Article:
We're now less than one week away from the biggest day of the year for Social Security's more than 65 million beneficiaries. On Thursday, Oct. 13, 2022, at 8:30 a.m. ET, the Bureau of Labor Statistics will announce the September inflation data, which provides the final puzzle piece needed to calculate Social Security's cost-of-living adjustment (COLA) for 2023.
Since 89% of retired workers rely on their monthly payout, to some degree, to make ends meet, knowing how much it's going up next year is incredibly important.
How is Social Security's cost-of-living adjustment (COLA) calculated?
The easiest way to think about Social Security's COLA is as the mechanism designed to account for the rising price of goods and services (i.e., what's commonly referred to as “inflation”). If senior citizens purchase a basket of goods and services with their Social Security income, and the price for those goods and services increases, benefits should, ideally, rise in lockstep to avoid a loss of purchasing power. COLA is what accounts for inflation and attempts to keep Social Security payouts on par with the rising price of goods and services.
Since 1975, the Consumer Price Index for Urban Wage Earners and Clerical Workers (CPI-W) has been used to calculate COLA on an annual basis. It has more than a half-dozen major spending categories and dozens upon dozens of subcategories, each with its own respective percentage weightings. These weightings allow the CPI-W to be expressed as a single number, which can then be easily compared to the previous month or year to determine if inflation or deflation (falling prices) has occurred.
Calculating Social Security's COLA is a lot easier than you might realize. That's because only the third quarter (July through September) CPI-W readings are used in the calculation. If the average third-quarter CPI-W reading in the current year is higher than the average Q3 CPI-W reading in the previous year, inflation has occurred, and beneficiaries are in-line for a “raise.” The magnitude of the payout increase is the percentage difference from one year to the next, rounded to the nearest tenth of a percent.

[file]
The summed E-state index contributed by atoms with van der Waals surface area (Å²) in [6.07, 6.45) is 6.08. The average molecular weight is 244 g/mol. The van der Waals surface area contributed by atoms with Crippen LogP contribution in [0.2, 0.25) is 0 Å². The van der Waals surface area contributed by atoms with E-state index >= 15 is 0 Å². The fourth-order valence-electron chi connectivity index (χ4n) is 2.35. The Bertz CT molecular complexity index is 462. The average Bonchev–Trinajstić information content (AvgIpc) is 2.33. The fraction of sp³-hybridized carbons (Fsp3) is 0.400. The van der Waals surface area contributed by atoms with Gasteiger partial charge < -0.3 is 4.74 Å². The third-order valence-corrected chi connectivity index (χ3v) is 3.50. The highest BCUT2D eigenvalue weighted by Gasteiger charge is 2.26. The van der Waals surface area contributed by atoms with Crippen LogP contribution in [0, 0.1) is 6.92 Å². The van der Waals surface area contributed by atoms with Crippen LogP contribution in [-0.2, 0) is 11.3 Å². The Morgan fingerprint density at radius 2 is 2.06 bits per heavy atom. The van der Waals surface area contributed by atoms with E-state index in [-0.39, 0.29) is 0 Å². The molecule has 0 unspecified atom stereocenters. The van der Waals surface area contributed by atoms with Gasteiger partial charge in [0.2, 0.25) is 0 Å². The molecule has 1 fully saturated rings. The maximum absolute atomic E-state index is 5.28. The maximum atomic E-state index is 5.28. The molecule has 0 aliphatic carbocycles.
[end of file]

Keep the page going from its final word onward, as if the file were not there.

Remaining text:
Note, “raise” is in quotation marks to reflect that benefits increase to match inflation and aren't a true raise like what you'd get from an employer.
Social Security's historic “raise” is a two-sided coin
In 2023, Social Security's COLA is expected to be historically high. CPI-W data from July and August has the cost-of-living adjustment pacing at 8.8%. However, Social Security policy analyst Mary Johnson of The Senior Citizens League (TSCL) estimates that, once the September data is released, the final COLA will come in at 8.7% for 2023. For context, this would be the largest year-over-year percentage increase in 41 years, as well as the biggest nominal-dollar boost to Social Security checks in history.
Having done the math using Johnson's COLA estimate of 8.7%, the average retired worker can expect a $146 monthly “raise.” Meanwhile, the average disabled worker and survivor can expect respective increases of $119/month and $116/month.
However, Social Security's 2023 COLA isn't all the peaches and cream it's made out to be. Although Social Security checks are set to soar, retirees are likely going to hate three aspects of next year's historic “raise.”
1. Inflation could eat up a significant portion of next year's “raise”